New to debian

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New to debian

Postby UbuntiX » 2006-07-15 13:34

Alright I've been running ubuntu for a while,
really like it and thought I'd try debian.

Liking debian too,
but a few problems I'll need to sort out of course ;)

So I guess I'll post them here.

Firstly:

I need to set my screen resolution to 1280x1024...But the only options are 800x600 and 640x480...

So how do I set it as I want it?
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Postby Grifter » 2006-07-15 13:57

At the bottom of the X config file there are modes, that's where you specify the resolution

/etc/X11 and the file is called XF86Config for xfree and xorg.conf for xorg
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Postby UbuntiX » 2006-07-15 14:43

I tried edit it as root but the resolution is the same,
and I did reboot.
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Postby Grifter » 2006-07-15 16:13

did you edit it for the depth you're using?
Eagles may soar, but weasels don't get sucked into jet engines...
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Postby Penguin Skinner » 2006-07-15 16:43

Open up your /etc/X11/xorg.conf file, and find the section labeled "Screen".

You will find one or more subsections labeled "Display" each of which specifies available modes for a given color depth (you may only need the subsection corresponding the the "DefaultDepth" you're using.)

Under each "Display" subsection you wish to keep/have, add the "1280x1024" desired resolution to the beginning of the "Modes" line. I would also include "1024x768" so that you have that available.

Here's a sample of how the "Screen" section of your xorg.conf file should look when you're done:

Code: Select all
Section "Screen"
        Identifier      "Default Screen"
        Device          "ATI Technologies, Inc. RV370 5B60 [Radeon X300 (PCIE)]"
        Monitor         "DELL E773s"
        DefaultDepth    24
        SubSection "Display"
                Depth           1
                Modes           "1280x1024" "1024x768" "800x600" "640x480"
        EndSubSection
        SubSection "Display"
                Depth           4
                Modes           "1280x1024" "1024x768" "800x600" "640x480"
        EndSubSection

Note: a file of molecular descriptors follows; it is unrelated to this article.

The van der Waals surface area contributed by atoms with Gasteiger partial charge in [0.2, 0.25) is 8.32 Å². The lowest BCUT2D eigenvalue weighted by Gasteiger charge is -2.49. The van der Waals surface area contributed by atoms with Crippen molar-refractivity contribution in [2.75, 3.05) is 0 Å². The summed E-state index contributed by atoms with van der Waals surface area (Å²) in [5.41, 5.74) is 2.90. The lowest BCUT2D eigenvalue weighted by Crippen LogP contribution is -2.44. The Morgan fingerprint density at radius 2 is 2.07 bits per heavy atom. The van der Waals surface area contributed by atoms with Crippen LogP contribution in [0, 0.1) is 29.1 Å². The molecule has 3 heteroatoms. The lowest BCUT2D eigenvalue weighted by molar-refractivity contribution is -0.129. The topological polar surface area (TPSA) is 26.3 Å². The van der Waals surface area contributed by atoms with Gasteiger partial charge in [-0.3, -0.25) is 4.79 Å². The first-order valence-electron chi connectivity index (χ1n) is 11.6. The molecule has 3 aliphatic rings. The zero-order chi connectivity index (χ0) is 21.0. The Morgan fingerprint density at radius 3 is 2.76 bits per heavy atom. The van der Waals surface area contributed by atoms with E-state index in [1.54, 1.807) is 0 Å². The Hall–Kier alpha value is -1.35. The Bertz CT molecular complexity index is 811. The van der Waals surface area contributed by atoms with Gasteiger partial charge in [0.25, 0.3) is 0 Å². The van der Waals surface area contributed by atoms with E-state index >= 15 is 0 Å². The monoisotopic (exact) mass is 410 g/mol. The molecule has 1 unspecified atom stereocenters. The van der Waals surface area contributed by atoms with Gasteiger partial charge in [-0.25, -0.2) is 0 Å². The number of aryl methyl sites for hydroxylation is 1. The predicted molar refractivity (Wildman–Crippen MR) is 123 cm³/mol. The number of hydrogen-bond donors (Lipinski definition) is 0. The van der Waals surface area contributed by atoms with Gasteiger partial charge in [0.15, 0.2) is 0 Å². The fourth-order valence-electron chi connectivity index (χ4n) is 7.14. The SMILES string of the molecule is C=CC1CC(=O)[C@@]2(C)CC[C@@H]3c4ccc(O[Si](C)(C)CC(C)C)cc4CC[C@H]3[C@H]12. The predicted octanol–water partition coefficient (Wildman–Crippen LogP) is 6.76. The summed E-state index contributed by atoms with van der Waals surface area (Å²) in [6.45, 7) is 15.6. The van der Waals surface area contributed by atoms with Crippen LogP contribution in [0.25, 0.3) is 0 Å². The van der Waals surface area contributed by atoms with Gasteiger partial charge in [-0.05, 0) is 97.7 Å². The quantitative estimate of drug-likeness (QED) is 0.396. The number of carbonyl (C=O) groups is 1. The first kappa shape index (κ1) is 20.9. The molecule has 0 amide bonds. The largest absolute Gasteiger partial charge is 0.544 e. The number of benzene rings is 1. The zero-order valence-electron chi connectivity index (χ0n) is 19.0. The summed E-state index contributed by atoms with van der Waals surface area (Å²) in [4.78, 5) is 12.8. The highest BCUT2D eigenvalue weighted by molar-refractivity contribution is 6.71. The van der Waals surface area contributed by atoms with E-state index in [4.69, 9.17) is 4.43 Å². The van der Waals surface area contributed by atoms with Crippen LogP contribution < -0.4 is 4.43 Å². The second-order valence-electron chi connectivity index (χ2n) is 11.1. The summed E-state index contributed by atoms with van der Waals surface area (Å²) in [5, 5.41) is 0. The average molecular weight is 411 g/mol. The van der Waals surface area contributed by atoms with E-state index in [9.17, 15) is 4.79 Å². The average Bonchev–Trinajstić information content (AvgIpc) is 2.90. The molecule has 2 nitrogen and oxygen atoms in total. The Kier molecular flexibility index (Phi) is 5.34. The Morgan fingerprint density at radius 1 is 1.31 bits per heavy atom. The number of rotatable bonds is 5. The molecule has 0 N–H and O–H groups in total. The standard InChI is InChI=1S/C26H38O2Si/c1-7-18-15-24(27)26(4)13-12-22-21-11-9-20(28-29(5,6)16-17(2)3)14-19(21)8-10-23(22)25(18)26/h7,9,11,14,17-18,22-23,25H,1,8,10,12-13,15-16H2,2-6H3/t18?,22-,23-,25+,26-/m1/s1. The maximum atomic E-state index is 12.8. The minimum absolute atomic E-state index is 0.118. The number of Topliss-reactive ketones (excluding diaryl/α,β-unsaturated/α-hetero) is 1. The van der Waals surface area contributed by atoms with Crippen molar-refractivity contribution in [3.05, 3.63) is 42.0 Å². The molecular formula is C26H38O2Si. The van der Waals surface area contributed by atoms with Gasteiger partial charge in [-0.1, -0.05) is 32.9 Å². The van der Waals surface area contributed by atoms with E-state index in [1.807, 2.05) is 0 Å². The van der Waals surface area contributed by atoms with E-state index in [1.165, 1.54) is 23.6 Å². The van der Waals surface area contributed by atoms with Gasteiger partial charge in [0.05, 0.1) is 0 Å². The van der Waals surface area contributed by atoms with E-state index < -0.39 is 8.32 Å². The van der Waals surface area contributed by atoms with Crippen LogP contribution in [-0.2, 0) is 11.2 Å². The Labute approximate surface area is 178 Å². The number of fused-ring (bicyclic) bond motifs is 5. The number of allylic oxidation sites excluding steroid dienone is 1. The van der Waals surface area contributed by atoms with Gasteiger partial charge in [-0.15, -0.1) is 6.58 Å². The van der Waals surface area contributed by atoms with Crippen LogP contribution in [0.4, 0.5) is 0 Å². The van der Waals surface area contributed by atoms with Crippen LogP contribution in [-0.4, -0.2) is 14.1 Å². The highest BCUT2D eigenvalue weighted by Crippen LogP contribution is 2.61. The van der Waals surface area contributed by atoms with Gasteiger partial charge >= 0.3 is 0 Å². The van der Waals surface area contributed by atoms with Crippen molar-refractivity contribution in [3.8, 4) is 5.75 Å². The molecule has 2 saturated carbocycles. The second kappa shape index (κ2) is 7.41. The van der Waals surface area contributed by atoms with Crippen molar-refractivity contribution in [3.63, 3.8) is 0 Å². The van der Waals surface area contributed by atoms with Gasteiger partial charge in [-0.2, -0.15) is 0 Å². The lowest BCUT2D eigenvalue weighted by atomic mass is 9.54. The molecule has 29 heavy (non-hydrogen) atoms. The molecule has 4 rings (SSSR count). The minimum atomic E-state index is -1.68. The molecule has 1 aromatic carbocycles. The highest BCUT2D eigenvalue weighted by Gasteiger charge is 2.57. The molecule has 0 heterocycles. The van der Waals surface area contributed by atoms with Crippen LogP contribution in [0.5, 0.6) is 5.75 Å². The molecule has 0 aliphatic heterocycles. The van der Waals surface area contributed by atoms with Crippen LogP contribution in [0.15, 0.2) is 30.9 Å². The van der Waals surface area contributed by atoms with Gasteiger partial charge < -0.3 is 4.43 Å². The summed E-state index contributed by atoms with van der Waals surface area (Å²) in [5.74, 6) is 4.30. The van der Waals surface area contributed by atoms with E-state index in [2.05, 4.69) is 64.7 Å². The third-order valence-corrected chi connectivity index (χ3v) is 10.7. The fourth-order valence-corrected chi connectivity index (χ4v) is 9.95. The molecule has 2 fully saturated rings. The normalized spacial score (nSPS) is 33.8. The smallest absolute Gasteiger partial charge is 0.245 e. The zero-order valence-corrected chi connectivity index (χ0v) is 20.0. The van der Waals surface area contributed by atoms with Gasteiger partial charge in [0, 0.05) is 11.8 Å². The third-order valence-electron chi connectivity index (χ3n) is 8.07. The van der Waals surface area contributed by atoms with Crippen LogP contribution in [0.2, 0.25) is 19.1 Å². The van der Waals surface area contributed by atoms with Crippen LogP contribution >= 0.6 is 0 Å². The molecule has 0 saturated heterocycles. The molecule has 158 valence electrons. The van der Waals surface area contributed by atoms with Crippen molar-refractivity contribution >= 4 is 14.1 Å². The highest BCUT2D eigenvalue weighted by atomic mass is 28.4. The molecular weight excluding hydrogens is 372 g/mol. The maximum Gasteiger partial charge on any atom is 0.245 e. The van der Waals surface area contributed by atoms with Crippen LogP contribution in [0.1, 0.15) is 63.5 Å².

SubSection "Display"
                Depth           8
                Modes           "1280x1024" "1024x768" "800x600" "640x480"
        EndSubSection
        SubSection "Display"
                Depth           15
                Modes           "1280x1024" "1024x768" "800x600" "640x480"
        EndSubSection
        SubSection "Display"
                Depth           16
                Modes           "1280x1024" "1024x768" "800x600" "640x480"
        EndSubSection
        SubSection "Display"
                Depth           24
                Modes           "1280x1024" "1024x768" "800x600" "640x480"
        EndSubSection
EndSection


Good luck, and welcome to Debian!
Last edited by Penguin Skinner on 2006-07-15 18:38, edited 1 time in total.
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Postby UbuntiX » 2006-07-15 18:06

bash: /etc/xorg.conf: No such file or directory

Strange...But I'll leave the resolution for now :)

Having some MySQL problems,
when I installed it I was never asked to make a super user, password, or anything similar.

I tried adding my root user to group "mysql",
but can't login with it.

What should I do?
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Location: Dublin lol

Postby Penguin Skinner » 2006-07-15 18:37

My bad ... /etc/X11/xorg.conf (original post now corrected.)
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Postby UbuntiX » 2006-07-15 19:02

That file doesn't seem to exist either...But could I get some help with MySQL?
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Postby StarMonkey » 2006-07-15 20:22

I usually do one of the following to give the root mysql user a password...

mysqladmin -u root password yourrootpassword

or from the mysql prompt (just type mysql then hit enter)
grant all privileges on *.* to 'root'@'%' identified by 'password' with grant option;

The second one seems to have much better results for me :)
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Postby UbuntiX » 2006-07-15 21:15

Neither of them worked :(
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Postby StarMonkey » 2006-07-15 21:24

did you do the second one from the mysql prompt (it will be 'mysql>')?

you could try this to flush everything

mysqladmin -uroot -pyourpassword flush-privileges
mysqladmin -uroot -pyourpassword flush-hosts

Then a restart of the service just to be sure..

/etc/init.d/mysql restart

I've only ever done it straight after a clean install, so it may be easier to just apt-get remove the mysql-server package, then reinstall it.

Here's what I usually do to get a mysql server up quickly...

# apt-get install mysql-server-5.0 (you can use 4.1 if you want)
when that's done
# mysql
mysql> grant all privileges on *.* to 'root'@'%' identified by 'password' with grant option;

you'll get a message saying something like '0 rows affected', which is good.
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Postby zwerg » 2006-07-17 06:25

Forgive me if I missed something here, but... do we know what kernel is involved?? Did anybody ask what flavor of Debian we are talking about?

Could it be that the query comes from somone who is not using Xorg for the GUI?

My (pure) Sarge setup uses kernel 2.6.8, and I sure don't have Xorg. Everything in my Toontown is handled by /etc/X11/XF86Config-4.

Yeah, I suppose that will provoke a few sneers from the wing-walkers, but that antique just might be involved in this case, too. Maybe check it out??
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